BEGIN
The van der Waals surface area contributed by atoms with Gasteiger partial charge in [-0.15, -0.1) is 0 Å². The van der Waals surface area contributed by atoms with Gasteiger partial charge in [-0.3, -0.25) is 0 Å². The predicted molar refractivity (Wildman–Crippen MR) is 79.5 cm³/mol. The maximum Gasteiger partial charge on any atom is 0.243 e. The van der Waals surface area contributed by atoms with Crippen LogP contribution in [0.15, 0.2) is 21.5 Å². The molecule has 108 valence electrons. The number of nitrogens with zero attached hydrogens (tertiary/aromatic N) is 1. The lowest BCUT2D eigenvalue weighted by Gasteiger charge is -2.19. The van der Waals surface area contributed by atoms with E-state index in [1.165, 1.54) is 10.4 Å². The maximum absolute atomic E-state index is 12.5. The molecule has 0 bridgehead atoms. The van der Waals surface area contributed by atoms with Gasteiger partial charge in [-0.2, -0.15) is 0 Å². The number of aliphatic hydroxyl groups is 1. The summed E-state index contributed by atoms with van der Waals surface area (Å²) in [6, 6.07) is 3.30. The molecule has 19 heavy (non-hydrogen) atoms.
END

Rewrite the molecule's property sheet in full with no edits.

The van der Waals surface area contributed by atoms with Gasteiger partial charge in [-0.15, -0.1) is 0 Å². The van der Waals surface area contributed by atoms with Gasteiger partial charge in [-0.3, -0.25) is 0 Å². The predicted molar refractivity (Wildman–Crippen MR) is 79.5 cm³/mol. The maximum Gasteiger partial charge on any atom is 0.243 e. The van der Waals surface area contributed by atoms with Crippen LogP contribution in [0.15, 0.2) is 21.5 Å². The molecule has 108 valence electrons. The number of nitrogens with zero attached hydrogens (tertiary/aromatic N) is 1. The lowest BCUT2D eigenvalue weighted by Gasteiger charge is -2.19. The van der Waals surface area contributed by atoms with E-state index in [1.165, 1.54) is 10.4 Å². The maximum absolute atomic E-state index is 12.5. The molecule has 0 bridgehead atoms. The van der Waals surface area contributed by atoms with Gasteiger partial charge in [-0.2, -0.15) is 0 Å². The number of aliphatic hydroxyl groups is 1. The summed E-state index contributed by atoms with van der Waals surface area (Å²) in [6, 6.07) is 3.30. The molecule has 19 heavy (non-hydrogen) atoms.